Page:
Monday, April 05, 2004

LIT CORNER. Been on a nice run with high art. Finally got around to reading Calderón's Life is a Dream. It plays hard on modern ears, with its long and literary declamations. Rosaura's famously interminable speech in Act III scene 4 goes on for four tightly-leaded pages in my little paperback, but when the writing is this beautiful -- "Violante broke open the prison of my woes; then in troops they surged out of my breast, tumbling over one another" -- who cares? Segismundo, a prince bound in chains from infancy, then restored to his birthright under the pretense that what he experiences is all a dream, is a proto-existential hero to rival Hamlet. That this profound play turns out a comedy seems very Spanish, as does the scene where the restored Segismundo, told he dare not throw his enemy off a parapet, does so with a childish sense of challenge. Even the clown dies nobly. They sure could write back in the 17th Century.

Speaking of Spaniards, I'm crawling through a history of the Jesuits by Jean Lacouture. Having been educated by Jebbies in the dim days of my youth (on scholarship -- marvel at it, ye sons of Reagan!), I am fascinated to learn that this most pedantic of orders was founded by a crazed mystic who, between his callings (he had many) to an educational mission, would do mitzvahs like wading into a freezing lake to shame a fornicator, crying, "I will stay here until I have assuaged the Wrath of God on your behalf!" Flipping around the story, I am less surprised to see that John Paul II is an implacable anti-Jesuit, who drove Father Drinan from Congress and, when Top Jeb and liberation theology sympathizer Pedro Arrupe was rendered incompetent by a stroke, refused to accept his resignation, the better to grind the order under his heel. Boo hiss. Things seem dire for the Jesuits now, but they've come back from worse (like the French Revolution), and I see great things for them in the eons to come.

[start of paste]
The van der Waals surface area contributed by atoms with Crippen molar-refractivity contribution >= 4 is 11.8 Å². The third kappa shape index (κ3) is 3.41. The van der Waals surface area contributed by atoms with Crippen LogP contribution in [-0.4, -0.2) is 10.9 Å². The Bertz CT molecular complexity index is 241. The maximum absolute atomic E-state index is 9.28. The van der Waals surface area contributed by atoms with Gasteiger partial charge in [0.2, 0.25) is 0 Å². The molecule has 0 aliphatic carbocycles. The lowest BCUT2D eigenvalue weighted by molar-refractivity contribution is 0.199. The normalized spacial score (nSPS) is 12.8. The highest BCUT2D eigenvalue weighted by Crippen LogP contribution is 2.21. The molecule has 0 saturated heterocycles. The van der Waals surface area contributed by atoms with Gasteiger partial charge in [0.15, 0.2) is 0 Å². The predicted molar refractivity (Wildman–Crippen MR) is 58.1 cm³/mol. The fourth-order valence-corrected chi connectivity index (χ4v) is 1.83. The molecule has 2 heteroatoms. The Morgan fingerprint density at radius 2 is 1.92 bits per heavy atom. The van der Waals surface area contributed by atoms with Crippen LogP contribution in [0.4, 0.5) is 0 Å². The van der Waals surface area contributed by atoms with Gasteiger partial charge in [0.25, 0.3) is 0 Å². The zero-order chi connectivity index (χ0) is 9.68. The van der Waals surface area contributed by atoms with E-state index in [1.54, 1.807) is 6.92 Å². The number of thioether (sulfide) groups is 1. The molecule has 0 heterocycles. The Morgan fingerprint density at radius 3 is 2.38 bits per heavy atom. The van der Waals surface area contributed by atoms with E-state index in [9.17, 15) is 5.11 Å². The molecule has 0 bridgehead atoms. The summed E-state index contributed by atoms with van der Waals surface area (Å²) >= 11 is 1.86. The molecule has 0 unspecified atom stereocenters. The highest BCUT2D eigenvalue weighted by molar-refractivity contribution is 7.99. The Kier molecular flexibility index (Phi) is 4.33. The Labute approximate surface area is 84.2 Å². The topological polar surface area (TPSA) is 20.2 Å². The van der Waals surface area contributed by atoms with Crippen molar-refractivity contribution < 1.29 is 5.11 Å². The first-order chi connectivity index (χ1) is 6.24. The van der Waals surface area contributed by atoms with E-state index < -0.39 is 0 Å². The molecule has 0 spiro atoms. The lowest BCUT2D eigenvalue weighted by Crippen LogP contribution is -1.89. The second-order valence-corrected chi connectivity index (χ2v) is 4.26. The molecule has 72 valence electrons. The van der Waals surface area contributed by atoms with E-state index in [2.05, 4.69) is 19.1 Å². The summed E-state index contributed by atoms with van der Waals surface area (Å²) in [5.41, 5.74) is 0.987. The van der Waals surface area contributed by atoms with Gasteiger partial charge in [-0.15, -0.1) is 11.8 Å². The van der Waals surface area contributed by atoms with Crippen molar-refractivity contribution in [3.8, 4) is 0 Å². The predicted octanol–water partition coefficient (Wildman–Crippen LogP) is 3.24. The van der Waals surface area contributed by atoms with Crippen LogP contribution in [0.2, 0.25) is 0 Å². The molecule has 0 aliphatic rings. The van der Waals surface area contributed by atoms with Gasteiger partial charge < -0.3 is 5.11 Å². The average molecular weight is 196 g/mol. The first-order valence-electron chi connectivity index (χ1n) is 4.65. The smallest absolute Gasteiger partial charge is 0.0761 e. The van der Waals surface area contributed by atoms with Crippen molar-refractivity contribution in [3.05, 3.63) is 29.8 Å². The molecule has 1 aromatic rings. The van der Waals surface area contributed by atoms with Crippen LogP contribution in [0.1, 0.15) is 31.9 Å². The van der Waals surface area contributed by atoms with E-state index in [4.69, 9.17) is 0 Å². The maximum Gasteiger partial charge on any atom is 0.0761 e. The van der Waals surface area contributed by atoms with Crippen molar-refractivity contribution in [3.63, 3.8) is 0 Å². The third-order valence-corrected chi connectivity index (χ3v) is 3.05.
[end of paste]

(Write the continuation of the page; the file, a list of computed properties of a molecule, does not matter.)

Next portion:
Saw a few movies too. I was tickled to see Mighty Aphrodite, not least to observe how Woody Allen overtly pitch-modulates the old Greek goatsong into the voice of the turtle, as if to say, hey, numbskulls, you didn't notice? I've been doing this all along! He's not a failed borscht-belt comic, he's our Plautus. Stressing on his resistance to contemporary fads and lingo is a mug's game. They'll be laughing at his shit when kids stop wearing flaired trousers, again. And it was instructive to see Herzog's Woyzeck for the first time in years. The Büchner script is just a fragment, and Herzog, the perv, actually cuts dialogue. He stages it in what looks like an early 19th Century Austrian village, and makes you feel (as he does in Kaspar Hauser) as if the absurd, inhuman society his modern films describe were born there of scientific hubris and petty cruelty. In the leads, Klaus Kinski and Eva Mattes make the candles flare and blow out.

With treasures like these at my disposal, is it any wonder I haven't gotten to the movies lately?

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